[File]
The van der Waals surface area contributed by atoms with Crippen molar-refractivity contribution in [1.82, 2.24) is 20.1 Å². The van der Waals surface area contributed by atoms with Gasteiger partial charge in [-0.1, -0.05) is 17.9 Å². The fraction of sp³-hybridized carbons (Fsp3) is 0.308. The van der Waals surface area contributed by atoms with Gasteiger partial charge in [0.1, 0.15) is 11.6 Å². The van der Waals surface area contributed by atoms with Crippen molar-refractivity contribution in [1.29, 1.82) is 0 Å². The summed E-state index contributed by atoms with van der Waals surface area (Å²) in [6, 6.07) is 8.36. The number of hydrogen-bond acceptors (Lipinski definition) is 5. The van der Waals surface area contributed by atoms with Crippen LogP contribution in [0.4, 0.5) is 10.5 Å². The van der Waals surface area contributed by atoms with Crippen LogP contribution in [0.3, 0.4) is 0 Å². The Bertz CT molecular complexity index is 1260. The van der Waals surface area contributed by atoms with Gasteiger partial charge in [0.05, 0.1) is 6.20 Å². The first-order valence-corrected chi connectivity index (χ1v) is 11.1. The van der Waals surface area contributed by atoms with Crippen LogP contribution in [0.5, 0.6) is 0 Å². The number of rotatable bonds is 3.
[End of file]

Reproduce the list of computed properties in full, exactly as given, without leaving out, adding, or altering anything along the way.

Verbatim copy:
The van der Waals surface area contributed by atoms with Crippen molar-refractivity contribution in [1.82, 2.24) is 20.1 Å². The van der Waals surface area contributed by atoms with Gasteiger partial charge in [-0.1, -0.05) is 17.9 Å². The fraction of sp³-hybridized carbons (Fsp3) is 0.308. The van der Waals surface area contributed by atoms with Gasteiger partial charge in [0.1, 0.15) is 11.6 Å². The van der Waals surface area contributed by atoms with Crippen molar-refractivity contribution in [1.29, 1.82) is 0 Å². The summed E-state index contributed by atoms with van der Waals surface area (Å²) in [6, 6.07) is 8.36. The number of hydrogen-bond acceptors (Lipinski definition) is 5. The van der Waals surface area contributed by atoms with Crippen LogP contribution in [0.4, 0.5) is 10.5 Å². The van der Waals surface area contributed by atoms with Crippen LogP contribution in [0.3, 0.4) is 0 Å². The Bertz CT molecular complexity index is 1260. The van der Waals surface area contributed by atoms with Gasteiger partial charge in [0.05, 0.1) is 6.20 Å². The first-order valence-corrected chi connectivity index (χ1v) is 11.1. The van der Waals surface area contributed by atoms with Crippen LogP contribution in [0.5, 0.6) is 0 Å². The number of rotatable bonds is 3.